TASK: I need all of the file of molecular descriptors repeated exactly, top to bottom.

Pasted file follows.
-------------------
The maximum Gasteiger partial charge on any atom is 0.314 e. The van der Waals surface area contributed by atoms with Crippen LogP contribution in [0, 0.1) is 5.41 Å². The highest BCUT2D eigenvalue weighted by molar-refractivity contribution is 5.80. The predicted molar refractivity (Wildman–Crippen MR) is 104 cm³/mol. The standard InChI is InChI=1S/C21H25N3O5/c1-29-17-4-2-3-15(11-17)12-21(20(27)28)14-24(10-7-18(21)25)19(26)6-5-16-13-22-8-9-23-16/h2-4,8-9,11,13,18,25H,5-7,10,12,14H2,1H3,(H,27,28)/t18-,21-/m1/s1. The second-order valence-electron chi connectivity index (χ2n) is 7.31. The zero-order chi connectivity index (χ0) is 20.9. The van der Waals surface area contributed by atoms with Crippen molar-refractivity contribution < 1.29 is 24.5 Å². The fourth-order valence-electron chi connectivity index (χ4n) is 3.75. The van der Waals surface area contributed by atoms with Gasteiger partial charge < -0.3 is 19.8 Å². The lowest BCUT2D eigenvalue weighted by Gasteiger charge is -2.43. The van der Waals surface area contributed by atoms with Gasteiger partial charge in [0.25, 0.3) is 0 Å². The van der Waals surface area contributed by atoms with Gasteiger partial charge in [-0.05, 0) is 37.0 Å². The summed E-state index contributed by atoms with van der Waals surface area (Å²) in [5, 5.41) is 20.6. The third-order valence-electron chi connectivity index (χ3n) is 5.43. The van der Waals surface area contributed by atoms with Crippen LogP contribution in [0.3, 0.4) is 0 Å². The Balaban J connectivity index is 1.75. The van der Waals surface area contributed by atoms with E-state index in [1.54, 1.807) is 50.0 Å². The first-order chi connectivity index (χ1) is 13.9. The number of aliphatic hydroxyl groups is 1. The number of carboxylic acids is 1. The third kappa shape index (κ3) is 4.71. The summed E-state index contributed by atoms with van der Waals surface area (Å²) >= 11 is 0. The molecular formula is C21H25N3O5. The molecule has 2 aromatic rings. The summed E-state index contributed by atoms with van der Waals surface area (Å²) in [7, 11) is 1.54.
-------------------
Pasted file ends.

The maximum Gasteiger partial charge on any atom is 0.314 e. The van der Waals surface area contributed by atoms with Crippen LogP contribution in [0, 0.1) is 5.41 Å². The highest BCUT2D eigenvalue weighted by molar-refractivity contribution is 5.80. The predicted molar refractivity (Wildman–Crippen MR) is 104 cm³/mol. The standard InChI is InChI=1S/C21H25N3O5/c1-29-17-4-2-3-15(11-17)12-21(20(27)28)14-24(10-7-18(21)25)19(26)6-5-16-13-22-8-9-23-16/h2-4,8-9,11,13,18,25H,5-7,10,12,14H2,1H3,(H,27,28)/t18-,21-/m1/s1. The second-order valence-electron chi connectivity index (χ2n) is 7.31. The zero-order chi connectivity index (χ0) is 20.9. The van der Waals surface area contributed by atoms with Crippen molar-refractivity contribution < 1.29 is 24.5 Å². The fourth-order valence-electron chi connectivity index (χ4n) is 3.75. The van der Waals surface area contributed by atoms with Gasteiger partial charge < -0.3 is 19.8 Å². The lowest BCUT2D eigenvalue weighted by Gasteiger charge is -2.43. The van der Waals surface area contributed by atoms with Gasteiger partial charge in [0.25, 0.3) is 0 Å². The van der Waals surface area contributed by atoms with Gasteiger partial charge in [-0.05, 0) is 37.0 Å². The summed E-state index contributed by atoms with van der Waals surface area (Å²) in [5, 5.41) is 20.6. The third-order valence-electron chi connectivity index (χ3n) is 5.43. The van der Waals surface area contributed by atoms with Crippen LogP contribution in [0.3, 0.4) is 0 Å². The Balaban J connectivity index is 1.75. The van der Waals surface area contributed by atoms with E-state index in [1.54, 1.807) is 50.0 Å². The first-order chi connectivity index (χ1) is 13.9. The number of aliphatic hydroxyl groups is 1. The number of carboxylic acids is 1. The third kappa shape index (κ3) is 4.71. The summed E-state index contributed by atoms with van der Waals surface area (Å²) >= 11 is 0. The molecular formula is C21H25N3O5. The molecule has 2 aromatic rings. The summed E-state index contributed by atoms with van der Waals surface area (Å²) in [7, 11) is 1.54.